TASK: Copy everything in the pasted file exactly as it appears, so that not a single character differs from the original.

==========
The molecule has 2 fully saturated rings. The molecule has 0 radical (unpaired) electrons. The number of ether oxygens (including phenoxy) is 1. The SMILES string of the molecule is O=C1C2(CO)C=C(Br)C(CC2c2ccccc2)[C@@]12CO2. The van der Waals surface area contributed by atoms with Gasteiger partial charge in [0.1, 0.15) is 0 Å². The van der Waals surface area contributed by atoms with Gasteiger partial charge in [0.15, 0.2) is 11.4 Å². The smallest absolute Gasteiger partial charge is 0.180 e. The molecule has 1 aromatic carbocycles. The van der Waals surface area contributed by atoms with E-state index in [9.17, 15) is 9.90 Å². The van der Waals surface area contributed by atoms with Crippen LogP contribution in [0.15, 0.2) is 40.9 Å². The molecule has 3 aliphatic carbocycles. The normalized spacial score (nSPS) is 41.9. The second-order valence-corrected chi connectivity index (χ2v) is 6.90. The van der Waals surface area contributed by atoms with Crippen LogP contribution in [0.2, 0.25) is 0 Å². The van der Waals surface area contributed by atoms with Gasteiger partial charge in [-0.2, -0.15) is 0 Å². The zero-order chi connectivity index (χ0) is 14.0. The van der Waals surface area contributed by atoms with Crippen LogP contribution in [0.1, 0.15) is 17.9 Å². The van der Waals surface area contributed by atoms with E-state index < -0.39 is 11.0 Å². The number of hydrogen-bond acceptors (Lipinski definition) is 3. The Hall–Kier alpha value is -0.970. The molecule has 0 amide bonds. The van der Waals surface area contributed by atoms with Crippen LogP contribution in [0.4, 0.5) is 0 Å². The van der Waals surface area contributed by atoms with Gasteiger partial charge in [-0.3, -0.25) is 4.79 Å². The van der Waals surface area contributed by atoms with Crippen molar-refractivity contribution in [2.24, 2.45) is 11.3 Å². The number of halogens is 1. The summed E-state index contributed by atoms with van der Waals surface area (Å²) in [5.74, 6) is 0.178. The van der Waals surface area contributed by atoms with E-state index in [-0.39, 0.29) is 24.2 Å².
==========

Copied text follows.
The molecule has 2 fully saturated rings. The molecule has 0 radical (unpaired) electrons. The number of ether oxygens (including phenoxy) is 1. The SMILES string of the molecule is O=C1C2(CO)C=C(Br)C(CC2c2ccccc2)[C@@]12CO2. The van der Waals surface area contributed by atoms with Gasteiger partial charge in [0.1, 0.15) is 0 Å². The van der Waals surface area contributed by atoms with Gasteiger partial charge in [0.15, 0.2) is 11.4 Å². The smallest absolute Gasteiger partial charge is 0.180 e. The molecule has 1 aromatic carbocycles. The van der Waals surface area contributed by atoms with E-state index in [9.17, 15) is 9.90 Å². The van der Waals surface area contributed by atoms with Crippen LogP contribution in [0.15, 0.2) is 40.9 Å². The molecule has 3 aliphatic carbocycles. The normalized spacial score (nSPS) is 41.9. The second-order valence-corrected chi connectivity index (χ2v) is 6.90. The van der Waals surface area contributed by atoms with Crippen LogP contribution in [0.2, 0.25) is 0 Å². The van der Waals surface area contributed by atoms with Gasteiger partial charge in [-0.2, -0.15) is 0 Å². The zero-order chi connectivity index (χ0) is 14.0. The van der Waals surface area contributed by atoms with Crippen LogP contribution in [0.1, 0.15) is 17.9 Å². The van der Waals surface area contributed by atoms with E-state index < -0.39 is 11.0 Å². The number of hydrogen-bond acceptors (Lipinski definition) is 3. The Hall–Kier alpha value is -0.970. The molecule has 0 amide bonds. The van der Waals surface area contributed by atoms with Crippen LogP contribution in [0.4, 0.5) is 0 Å². The van der Waals surface area contributed by atoms with Gasteiger partial charge in [-0.3, -0.25) is 4.79 Å². The van der Waals surface area contributed by atoms with Crippen molar-refractivity contribution in [2.24, 2.45) is 11.3 Å². The number of halogens is 1. The summed E-state index contributed by atoms with van der Waals surface area (Å²) in [5.74, 6) is 0.178. The van der Waals surface area contributed by atoms with E-state index in [-0.39, 0.29) is 24.2 Å².